Time to Make a Dopamine Run
It's 6am and my alarm clock is buzzing, but I don't hear it. I don't even move. But the incessant noise wakes my wife, and her gentle nudges (read: elbows) and soft whispers (read: expletives) eventually convince me to get out of bed. It seemed like a great idea: Run in the morning before work, to free up countless evening hours. “Think of all you'll get done at night if you don't have to run after work”, I said to myself. “For once you'll actually hit your goal of blogging multiple posts per week! Maybe even finish some of those half-read books lining the shelves.” But two days into the new regime, I'm having second thoughts.
It's freaking early. I mean, I've gotten up at the crack of dawn to work on blog posts, but going out for a 6-mile run requires a bit more activation energy than typing away on the computer.
To make matters worse, I just don't feel like running today. It's cold and raining. I can hear the wind blowing from inside my apartment. My warm bed is calling to me, but I muster the will to put on my running clothes, and step outside.
I trod along, slower than usual, because my legs are still tight. A few minutes into the workout, a homeless man approaches me on a rickety bike. He rides close by, taunting me. “You keep running, boy”, he says. “Gonna run yourself right into the grave!” Living in San Francisco, I’ve grown moderately accustomed to such neighborhood friends. But today, instead of being a minor annoyance I shrug off, this guy truly sounds like the voice of reason.
We talk a lot on this blog about ways to drive healthy behavior change: Self-tracking and the Hawthorne effect. Competition and group dynamics. But no way around it, rewards are the heart of behavior change, thanks to the way our brains respond to the molecule dopamine, which differentiates what you have to do, from what you want to do. Dopamine turns a chore into a hobby.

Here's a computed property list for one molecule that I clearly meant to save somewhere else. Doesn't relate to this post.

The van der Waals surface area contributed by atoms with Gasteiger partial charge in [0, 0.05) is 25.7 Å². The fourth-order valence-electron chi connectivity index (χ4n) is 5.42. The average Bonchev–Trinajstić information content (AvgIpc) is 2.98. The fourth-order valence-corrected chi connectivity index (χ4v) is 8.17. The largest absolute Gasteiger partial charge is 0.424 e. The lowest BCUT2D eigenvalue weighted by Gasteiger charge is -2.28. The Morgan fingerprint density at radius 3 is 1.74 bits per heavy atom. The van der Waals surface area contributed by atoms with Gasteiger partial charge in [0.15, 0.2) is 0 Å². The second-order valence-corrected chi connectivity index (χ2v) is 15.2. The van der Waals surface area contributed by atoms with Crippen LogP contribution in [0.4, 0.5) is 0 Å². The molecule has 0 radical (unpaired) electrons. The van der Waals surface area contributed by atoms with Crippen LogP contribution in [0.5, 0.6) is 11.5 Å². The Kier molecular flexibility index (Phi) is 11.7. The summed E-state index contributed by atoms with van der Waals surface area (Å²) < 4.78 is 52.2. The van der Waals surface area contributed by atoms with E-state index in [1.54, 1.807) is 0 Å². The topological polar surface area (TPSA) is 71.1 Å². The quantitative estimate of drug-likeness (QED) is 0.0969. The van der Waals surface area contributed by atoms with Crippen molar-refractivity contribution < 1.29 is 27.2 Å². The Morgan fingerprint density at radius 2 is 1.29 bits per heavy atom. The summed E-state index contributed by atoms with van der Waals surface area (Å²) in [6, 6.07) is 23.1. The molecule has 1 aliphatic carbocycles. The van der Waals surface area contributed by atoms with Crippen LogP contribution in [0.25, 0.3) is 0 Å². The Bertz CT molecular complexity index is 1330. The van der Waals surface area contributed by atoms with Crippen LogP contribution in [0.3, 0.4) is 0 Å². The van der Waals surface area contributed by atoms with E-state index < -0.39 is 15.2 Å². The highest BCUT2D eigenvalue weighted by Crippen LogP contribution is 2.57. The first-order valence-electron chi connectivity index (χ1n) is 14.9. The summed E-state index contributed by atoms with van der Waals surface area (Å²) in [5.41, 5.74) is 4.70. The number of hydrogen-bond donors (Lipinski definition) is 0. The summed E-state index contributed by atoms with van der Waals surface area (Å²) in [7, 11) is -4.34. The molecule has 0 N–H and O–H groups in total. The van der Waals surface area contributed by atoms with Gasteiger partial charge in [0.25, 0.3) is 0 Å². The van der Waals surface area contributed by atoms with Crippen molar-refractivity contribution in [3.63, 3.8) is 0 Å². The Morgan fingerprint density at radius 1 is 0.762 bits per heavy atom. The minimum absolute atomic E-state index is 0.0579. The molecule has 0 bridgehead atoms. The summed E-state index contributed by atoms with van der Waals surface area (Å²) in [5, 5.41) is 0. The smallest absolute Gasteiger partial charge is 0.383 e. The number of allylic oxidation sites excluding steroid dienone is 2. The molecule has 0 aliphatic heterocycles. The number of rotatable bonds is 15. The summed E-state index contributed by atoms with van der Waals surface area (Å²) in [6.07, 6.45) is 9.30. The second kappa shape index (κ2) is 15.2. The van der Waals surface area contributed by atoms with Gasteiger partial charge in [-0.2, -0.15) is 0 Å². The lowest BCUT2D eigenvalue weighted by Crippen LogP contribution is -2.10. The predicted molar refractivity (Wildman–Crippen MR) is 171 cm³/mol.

The clearest example of the dopamine reward system in action is the now-famous experiments of Ivan Pavlov. In the early 1900’s, Pavlov noticed that when dogs saw food coming, they began to salivate. The dog's brains were moving faster than their bodies, already anticipating the sweet reward of food before a morsel even hit their mouths. So Pavlov wondered what would happen when he paired a food reward with a random stimulus, such as a bell, whistle, or electric shock. We all know how the story ends: After training, Pavlov's dogs salivated when they heard they bell, regardless if they got a food reward or not.
Pavlov's experiment unlocked our understanding of classical conditioning: Pair a random stimulus close enough to a reward, and soon the stimulus itself tells the brain to get ready for the big payout.
With brains wired for immediate reward in a world of instant gratification, it’s easy to see why we struggle when starting a new exercise routine. The stimulus (the act of running) is so far separated from the reward (the endorphin kick, the runner’s high, or even improvements in our health and fitness).
So how can we ever be expected to change a behavior unless we get an instant payout for our actions? A hand-waiving explanation would be we’ve simply trained our brains to wait longer and longer for the reward. On the other hand, consider this: If you talk to enough runners, they'll tell you they don't “feel right” when they haven’t gone for a run in a few days. They feel “off” if they don’t get their fix. I’m certainly not the first to wonder if chronic exercise somehow primes the dopamine reward system to make us crave the activity, the old “exercise addiction” theory. But the similarities between the two are striking. Could we one day use what we know about addiction to drugs to reveal new ways to get people hooked on positive behavior changes? I’m still funneling through the scientific literature regarding exercise addiction, so I’ll give you updates as the ideas surface.
For any new runners out there looking for pearls of wisdom about what to do when the going gets tough, I leave you with this: I know that even experienced runners lack motivation at times. In fact, I don't know that it ever gets easier to plunge into the first few steps of a run on days you’re dealing with bad weather, a busy schedule, or belligerent guys on bikes. But hang in there, your body and brain will thank you (hopefullly sooner than) later.